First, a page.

Royal commission hears of mental scars among ADF members and families

By Jackson Graham

February 14, 2022

Defence-Veterans-Inquiry
Counsel Assisting Peter Gray SC delivering his opening remarks at the Royal Commission into Defence and Veteran Suicide at the Pullman Sydney Hyde Park hotel in Sydney, Monday, February 14, 2022. (AAP Image/Supplied by Royal Commission into Defence and Veteran Suicide, Jeremy Piper)

A veteran still bears the mental scars of being interrogated over her sexuality in the army in the 1980s, and a woman can vividly recall the transformation of her former husband in the armed forces triggering alcoholism and his death. 

As the Royal Commission into Defence and Veteran Suicides began its first day of hearings on Monday, testimony of the ripple effects of mismanagement of veterans’ mental health and their families emerged. 

Yvonne Sillett, a former army officer who is gay, told the commission she had been “humiliated” during two three-hour interrogations by her superiors in 1988 that she says were designed to coerce her to make an admission of her sexuality. 

“It was just bullying,” Sillett said. “There was nothing about that three hours and the following three-hour interview that showed any compassion.” 

She experienced suicidal thoughts and took an honourable discharge the following year, and in the time since she co-founded an organisation to support LGBTIQ+ defence members. 

“The only time I was ashamed … was when I served, because I knew I couldn’t be [myself]. But now I am out and proud,” she told the commission. 

“When I went to work as a public servant I knew I could be out and proud, but I kept a very low profile because of my history related to Defence.

“The culture within the ADF, I believe, is still not equal and the way it should be.” 

Another witness, who gave evidence anonymously and is a survivor of family violence, told the commission her former husband had been promoted while serving in the Army but while in Afghanistan the role changed, leading to him becoming nervous and stressed. 

“I contacted the duty room, and they pretty much didn’t know what to do about the situation,” the witness said.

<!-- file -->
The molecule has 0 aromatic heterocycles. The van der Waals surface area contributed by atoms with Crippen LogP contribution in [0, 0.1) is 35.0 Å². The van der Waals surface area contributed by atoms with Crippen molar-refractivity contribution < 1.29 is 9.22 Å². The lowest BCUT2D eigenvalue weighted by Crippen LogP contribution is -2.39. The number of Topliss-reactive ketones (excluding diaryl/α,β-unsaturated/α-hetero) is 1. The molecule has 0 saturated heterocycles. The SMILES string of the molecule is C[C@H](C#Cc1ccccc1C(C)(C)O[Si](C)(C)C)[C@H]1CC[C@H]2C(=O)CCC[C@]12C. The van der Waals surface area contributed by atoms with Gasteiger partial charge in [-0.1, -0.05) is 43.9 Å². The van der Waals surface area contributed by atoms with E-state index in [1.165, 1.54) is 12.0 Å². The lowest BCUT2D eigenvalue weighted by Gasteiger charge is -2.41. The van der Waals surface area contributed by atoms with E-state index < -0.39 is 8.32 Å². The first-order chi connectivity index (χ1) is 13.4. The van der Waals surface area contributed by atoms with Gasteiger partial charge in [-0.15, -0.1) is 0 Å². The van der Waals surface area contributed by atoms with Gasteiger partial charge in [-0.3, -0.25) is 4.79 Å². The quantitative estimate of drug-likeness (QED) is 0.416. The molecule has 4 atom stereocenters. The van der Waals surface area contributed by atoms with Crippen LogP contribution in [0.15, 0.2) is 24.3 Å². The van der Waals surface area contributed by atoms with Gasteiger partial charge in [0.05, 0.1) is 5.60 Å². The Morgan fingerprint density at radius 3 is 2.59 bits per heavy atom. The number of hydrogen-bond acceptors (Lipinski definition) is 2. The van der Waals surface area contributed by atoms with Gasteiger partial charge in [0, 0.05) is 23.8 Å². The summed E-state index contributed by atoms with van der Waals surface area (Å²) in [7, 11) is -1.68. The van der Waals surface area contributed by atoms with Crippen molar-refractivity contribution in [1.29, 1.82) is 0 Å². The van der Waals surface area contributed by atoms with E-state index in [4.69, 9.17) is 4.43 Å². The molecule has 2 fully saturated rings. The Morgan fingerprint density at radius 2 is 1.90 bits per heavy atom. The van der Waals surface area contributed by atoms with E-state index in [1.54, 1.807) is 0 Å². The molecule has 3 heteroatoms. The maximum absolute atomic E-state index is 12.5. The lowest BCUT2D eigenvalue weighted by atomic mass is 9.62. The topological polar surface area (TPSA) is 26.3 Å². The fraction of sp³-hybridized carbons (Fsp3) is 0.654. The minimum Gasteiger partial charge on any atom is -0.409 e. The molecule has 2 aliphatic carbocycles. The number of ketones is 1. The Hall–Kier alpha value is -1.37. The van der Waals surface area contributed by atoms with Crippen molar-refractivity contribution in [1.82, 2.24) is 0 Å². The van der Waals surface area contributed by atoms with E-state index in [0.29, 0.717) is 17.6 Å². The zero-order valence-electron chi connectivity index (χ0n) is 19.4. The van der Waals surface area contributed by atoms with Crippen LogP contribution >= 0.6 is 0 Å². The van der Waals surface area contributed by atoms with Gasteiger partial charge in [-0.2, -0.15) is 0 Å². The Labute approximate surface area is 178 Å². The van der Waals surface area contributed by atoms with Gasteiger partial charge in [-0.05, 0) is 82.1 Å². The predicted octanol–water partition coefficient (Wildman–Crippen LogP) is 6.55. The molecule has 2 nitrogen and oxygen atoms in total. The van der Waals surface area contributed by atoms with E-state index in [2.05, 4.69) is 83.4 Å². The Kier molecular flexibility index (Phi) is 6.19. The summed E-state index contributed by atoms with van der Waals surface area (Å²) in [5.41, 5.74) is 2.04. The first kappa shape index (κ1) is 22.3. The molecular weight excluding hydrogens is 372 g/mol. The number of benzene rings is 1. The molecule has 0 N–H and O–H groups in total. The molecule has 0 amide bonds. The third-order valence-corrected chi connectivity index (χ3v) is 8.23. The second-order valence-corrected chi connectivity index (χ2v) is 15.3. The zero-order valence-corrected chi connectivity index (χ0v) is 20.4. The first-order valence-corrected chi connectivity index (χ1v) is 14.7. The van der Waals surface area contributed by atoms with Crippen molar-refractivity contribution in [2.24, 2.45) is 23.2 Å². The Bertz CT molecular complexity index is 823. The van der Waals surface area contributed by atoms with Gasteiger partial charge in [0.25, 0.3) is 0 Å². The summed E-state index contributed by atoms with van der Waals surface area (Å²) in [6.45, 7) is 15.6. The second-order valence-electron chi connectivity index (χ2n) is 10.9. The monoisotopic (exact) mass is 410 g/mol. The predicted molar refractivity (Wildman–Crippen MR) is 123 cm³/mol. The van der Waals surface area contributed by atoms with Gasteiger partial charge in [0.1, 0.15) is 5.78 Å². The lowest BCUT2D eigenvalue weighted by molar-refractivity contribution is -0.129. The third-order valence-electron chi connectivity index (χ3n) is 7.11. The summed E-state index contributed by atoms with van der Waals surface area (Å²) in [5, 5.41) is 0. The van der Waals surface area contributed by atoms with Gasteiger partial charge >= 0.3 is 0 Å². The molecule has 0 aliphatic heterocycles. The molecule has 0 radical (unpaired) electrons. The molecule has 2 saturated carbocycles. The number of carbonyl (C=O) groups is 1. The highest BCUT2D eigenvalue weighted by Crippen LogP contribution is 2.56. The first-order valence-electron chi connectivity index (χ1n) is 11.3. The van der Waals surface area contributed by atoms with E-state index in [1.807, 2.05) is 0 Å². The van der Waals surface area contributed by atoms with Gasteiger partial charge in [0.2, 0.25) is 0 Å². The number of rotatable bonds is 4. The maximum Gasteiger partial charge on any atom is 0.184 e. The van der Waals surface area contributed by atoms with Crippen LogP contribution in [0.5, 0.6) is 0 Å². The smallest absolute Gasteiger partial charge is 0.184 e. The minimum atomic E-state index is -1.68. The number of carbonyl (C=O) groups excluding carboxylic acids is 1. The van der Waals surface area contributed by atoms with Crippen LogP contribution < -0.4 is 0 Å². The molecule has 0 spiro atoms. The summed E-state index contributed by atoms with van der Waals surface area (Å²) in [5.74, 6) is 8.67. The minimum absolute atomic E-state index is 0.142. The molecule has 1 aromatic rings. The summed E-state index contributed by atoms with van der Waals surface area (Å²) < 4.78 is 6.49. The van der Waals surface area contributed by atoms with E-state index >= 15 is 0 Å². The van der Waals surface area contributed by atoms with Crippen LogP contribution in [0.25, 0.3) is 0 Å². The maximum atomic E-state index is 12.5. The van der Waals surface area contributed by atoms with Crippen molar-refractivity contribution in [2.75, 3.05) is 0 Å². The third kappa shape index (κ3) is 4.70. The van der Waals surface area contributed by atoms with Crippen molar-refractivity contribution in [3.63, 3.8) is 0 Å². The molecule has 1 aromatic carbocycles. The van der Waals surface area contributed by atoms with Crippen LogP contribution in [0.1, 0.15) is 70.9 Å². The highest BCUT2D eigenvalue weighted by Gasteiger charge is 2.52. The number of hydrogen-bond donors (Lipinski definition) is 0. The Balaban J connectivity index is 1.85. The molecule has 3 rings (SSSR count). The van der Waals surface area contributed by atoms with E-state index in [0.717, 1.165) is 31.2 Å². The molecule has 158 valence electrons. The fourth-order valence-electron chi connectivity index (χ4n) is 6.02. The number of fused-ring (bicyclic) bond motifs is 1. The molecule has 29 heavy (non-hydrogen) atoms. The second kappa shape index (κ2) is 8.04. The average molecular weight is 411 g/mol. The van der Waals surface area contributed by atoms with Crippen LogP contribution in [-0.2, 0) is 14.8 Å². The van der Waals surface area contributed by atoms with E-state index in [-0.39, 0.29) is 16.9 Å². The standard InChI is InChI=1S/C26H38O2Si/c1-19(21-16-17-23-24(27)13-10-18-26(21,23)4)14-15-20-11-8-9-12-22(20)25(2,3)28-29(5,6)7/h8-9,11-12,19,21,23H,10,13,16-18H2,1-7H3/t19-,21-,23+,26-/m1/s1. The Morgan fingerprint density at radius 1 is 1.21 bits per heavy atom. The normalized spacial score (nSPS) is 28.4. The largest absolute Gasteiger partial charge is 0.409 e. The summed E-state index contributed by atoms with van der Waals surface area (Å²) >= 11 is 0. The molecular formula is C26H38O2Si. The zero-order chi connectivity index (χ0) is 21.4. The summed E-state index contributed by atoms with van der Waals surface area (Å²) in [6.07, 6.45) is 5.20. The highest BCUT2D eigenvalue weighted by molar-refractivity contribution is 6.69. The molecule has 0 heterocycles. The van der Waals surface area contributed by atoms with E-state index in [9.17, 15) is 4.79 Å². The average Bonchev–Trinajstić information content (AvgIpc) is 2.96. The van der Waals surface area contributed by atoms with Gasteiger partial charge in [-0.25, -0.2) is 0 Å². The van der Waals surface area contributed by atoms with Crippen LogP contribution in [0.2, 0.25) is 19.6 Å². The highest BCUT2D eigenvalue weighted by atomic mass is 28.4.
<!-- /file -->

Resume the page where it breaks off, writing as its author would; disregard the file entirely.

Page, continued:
“He approached a psychologist himself and said that he wasn’t OK. They then gave a recommendation, so he talked to his superiors and was pretty much shut down and they told he had to do his job.” 

The member was then given a 30-day notice which led to him returning home and his position being terminated. 

“The first thing I noticed when he got off that plane, his eyes were black. It’s the easiest way to describe them, and that’s the day I knew I lost my husband,” the witness said. 

The witness said her former husband’s behaviour changed as he experienced bouts of anger, at times directed at her, and alcoholism. When she reached out to the Army, she was told to contact a padre who would take him to hospital. 

The couple, who had two children, later separated and the man returned to live with family while suffering from a range of diagnosed conditions, including PTSD, alcoholism, agoraphobia and adjustment disorder. The man died some time afterwards, with a coroner determining alcoholism as the cause. 

“He was a man who reached out for mental health support and was shut down,” the witness said. 

She called for the families of ADF members to be supported and listened to. 

“Defence needs to remember that members are people, and they need to treat them like [people] and there needs to be a program for families pre-deployment, mid-deployment and post-deployment that families feel like they are given the tools and have a support program around them,” the witness said. 

“Ask the families; we have the key to open up the wealth of information that you may not have. Don’t just treat us like we know nothing.”

Lifeline: 13 11 14. Open Arms: 1800 011 046. 


READ MORE:

Early report on Defence and veteran suicides calls for ‘urgent’ action

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